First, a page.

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Self-driving cars have long road to travel before they go public

By Li Fusheng | China Daily | Updated: 2019-05-20 10:59
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Visitors try out Bosch's autonomous shuttle bus concept model at this year's Shanghai auto show. [Photo by Long Wei/For China Daily]

Private autonomous vehicles will not hit public roads soon because of safety and cost, according to a senior executive at leading supplier of technology and services Bosch.

"It still has a long way to go, 2050 will be too far away. But not in 2022 or so, like some others say," said Peter Tyroller, a Bosch board member responsible for Asia Pacific, in an interview with China Daily last week.

Tyroller said it will take some time for the system to be ready. The software and hardware, including sensors, are highly expensive, which excludes private use in the short term.

"Who will be willing to pay 60,000 to 70,000 euros more for a car that has autonomous driving? Commercially, it does not make a lot of sense. Of course, some people can afford it. But it would not be a mass market," he said.

Tyroller said autonomous vehicles might be a little cheaper in China because of smart infrastructure, but the development will still take time. Their use will first be in some designated situations, like industrial parks or ports.

Before driverless vehicles become commonplace, advanced driver-assistance systems, or ADAS for short, that offer a lower level of autonomous driving will be a major application.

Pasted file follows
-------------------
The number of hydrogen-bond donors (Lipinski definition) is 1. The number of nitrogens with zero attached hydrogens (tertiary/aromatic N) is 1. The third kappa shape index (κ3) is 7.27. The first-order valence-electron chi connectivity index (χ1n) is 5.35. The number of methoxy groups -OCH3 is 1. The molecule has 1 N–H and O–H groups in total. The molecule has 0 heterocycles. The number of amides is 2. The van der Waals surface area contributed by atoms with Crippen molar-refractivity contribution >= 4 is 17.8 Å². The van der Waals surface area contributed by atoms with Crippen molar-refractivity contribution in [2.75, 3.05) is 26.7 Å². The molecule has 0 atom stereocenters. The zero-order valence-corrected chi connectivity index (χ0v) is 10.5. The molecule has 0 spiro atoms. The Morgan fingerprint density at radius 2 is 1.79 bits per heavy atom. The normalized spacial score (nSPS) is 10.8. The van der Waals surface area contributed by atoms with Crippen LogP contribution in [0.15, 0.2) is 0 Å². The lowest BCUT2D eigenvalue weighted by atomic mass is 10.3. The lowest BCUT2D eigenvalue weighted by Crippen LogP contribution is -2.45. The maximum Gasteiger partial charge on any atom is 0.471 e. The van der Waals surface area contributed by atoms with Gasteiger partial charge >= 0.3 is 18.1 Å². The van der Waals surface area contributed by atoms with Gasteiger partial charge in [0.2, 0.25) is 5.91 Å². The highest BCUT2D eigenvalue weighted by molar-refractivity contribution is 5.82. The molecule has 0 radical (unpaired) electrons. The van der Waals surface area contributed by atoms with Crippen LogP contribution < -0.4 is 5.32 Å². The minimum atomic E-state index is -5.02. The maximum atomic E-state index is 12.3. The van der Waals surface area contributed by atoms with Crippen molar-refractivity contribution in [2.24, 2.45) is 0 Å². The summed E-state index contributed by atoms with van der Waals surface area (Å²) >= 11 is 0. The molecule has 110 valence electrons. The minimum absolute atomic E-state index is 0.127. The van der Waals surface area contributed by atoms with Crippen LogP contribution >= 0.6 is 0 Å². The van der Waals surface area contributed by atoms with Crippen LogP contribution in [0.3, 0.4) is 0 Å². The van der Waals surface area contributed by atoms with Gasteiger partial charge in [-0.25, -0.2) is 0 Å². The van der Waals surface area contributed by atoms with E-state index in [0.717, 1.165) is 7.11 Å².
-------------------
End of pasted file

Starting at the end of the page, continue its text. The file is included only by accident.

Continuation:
Bosch China will offer Level 2 solutions to around 40 vehicles of different brands in China this year.

In 2018, Bosch's ADAS business in China saw 30 percent growth year-on-year.

Tyroller said Chinese brands have shown more interest in such features as their customers are more open to new technologies.

Besides automated driving solutions, Bosch has identified new energy vehicles and connected mobility as priorities as well.

These sectors helped drive the company's sales in China last year to 112.6 billion yuan, up 2.5 percent year-on-year.

Later in 2019, to bolster its presence in China for new energy and more efficient powertrains, Bosch is going to establish a fuel cell technology center in Wuxi, Jiangsu province.

It will also expand the Wuxi plant to produce ultrasonic radars. The company has started to produce components for new energy vehicles, including the iBooster, 48-volt batteries and the e-axle, since last year in China.

Chen Yudong, president of Bosch China, said the company invested 7.8 billion yuan last year in the country.

He added that Bosch will invest 5-7 percent of its sales revenue in China each year to meet the demands of its growing business.

"Today, half of our sales originate from our local customers," said Chen.

Currently, Bosch has around 60 legal entities in China, with nearly 60,000 employees working across its 38 manufacturing facilities and 27 research and development centers to develop technologies and solutions.

China has been the second largest market, after Germany, for four years in a row for Bosch.

Although China's automotive sales have fallen for months, the company is confident about its long-term development in the country.

"Despite the recent slowdown of the economy in China, its massive size and market's further opening-up as well as its innovation-driven strategy continue to offer enormous growth potential for Bosch," said Tyroller.

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